For years I've had this habit that one of the first things I do when I wake up in the morning is turn on classical music. I guess it is my soundtrack to starting every new day.
It's become so routine that it never even occurs to me to turn on the television for the morning news. I don't get any news until I'm in the car listening to NPR. On the occasion that I do not turn on classical music it is because I might especially need silence on those hard to focus mornings. Sometimes it takes me a while to enter a new day and I need to stumble about in silence for a spell. Those days seem hard for Bella, my dog.
She's a creature of habit too I guess. When her mornings are quiet for too long she starts to pace around the house, following me into every room, wanting to be petted or just for me to know that something is not right in her world. And it never fails: As soon as I turn on the classical music she finds her favorite spot in front of the floor to ceiling high windows and settles down, calmly ready to observe the world breaking forth into a new day. Habits, whether good or bad, are comforting for all of us.
We have stepped into Lent. In this new season we are encouraged to take time to reexamine our habits, perhaps seeking to drop some or to add others. I love that Lent starts in winter and seeps into spring when dormant life is gearing up for reentry into the world. It seems so fitting.
Usually for Lent we focus on habits like eating less chocolate or watching less TV. But if we seek to cultivate habits (disciplines, if you will) that help us journey more faithfully with God and with one another then simply giving up chocolate or TV (if that's your poison) is inconsequential, unless we replace our "sacrifice" with a more life-giving habit, like perhaps eating more healthily and choosing to respect our bodies and the bodies of others as places where God resides, or using our usual TV time to foster deeper relationships with the important people in our lives.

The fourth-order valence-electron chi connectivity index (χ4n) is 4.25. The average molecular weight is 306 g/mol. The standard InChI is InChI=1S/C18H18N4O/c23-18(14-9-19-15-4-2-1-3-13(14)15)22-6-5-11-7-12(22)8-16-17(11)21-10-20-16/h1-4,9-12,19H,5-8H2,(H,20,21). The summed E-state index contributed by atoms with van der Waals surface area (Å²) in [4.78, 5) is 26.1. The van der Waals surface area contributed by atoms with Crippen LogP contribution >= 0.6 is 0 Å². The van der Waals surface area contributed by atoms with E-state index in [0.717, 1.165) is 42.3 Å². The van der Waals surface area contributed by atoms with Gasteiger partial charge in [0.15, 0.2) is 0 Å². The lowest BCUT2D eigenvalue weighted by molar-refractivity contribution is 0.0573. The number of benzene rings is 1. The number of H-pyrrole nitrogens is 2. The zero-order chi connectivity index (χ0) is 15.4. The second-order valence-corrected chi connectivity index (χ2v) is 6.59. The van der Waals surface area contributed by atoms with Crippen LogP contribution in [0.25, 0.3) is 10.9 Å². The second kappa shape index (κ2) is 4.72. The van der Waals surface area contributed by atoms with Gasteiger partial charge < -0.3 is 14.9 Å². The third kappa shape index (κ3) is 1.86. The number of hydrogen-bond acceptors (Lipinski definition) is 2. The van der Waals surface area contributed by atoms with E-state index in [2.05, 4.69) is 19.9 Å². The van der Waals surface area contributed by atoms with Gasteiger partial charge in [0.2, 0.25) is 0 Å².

A Work in Progress
On more internal levels, the habit worth dropping for a season might be negative self-talk or obsessive thinking. Maybe every time you catch yourself doing it you replace it with thanking God that you're made in a holy image and that thankfully you are a work still in progress. The possibilities of course are endless.
Life-giving habits often seem more difficult to foster than the habits that nibble away at our bodies, minds and spirits. Perhaps this is why Lent is such an appropriate season in which to dwell on these things. During Lent we are invited to walk with God in a unique and vulnerable way. We are asked to be fellow sojourners with the God-Man, the Christ in the wilderness.
We find ourselves offered time and space to reflect, to cultivate new ways of seeing ourselves and engaging the world. We are invited even to turn and face some lurking shadows in our lives, the ones that tempt us to believe that grief, hunger, loneliness and such trials have the final say in things. We are invited to scour the wilderness and to put those shadows to rest for now or for even good. In Lent, we begin a holy scavenger hunt for the glimpses and glimmers of life and light that heal in the midst of temptation and trial.
There are new questions waiting to be asked in the wilderness spaces of our lives. There are holy truths to be affirmed and asserted. There is a deeper more authentic God-given identity for us to live into these 40 days. There are habits worth breaking and many worth forming. There are angels waiting to attend to those courageous enough to walk with God.
Enuma Okoro writes from Raleigh, N.C. Her latest book is "Reluctant Pilgrim: A Moody Somewhat Self-Indulgent Introvert's Search for Spiritual Community." Visit her website.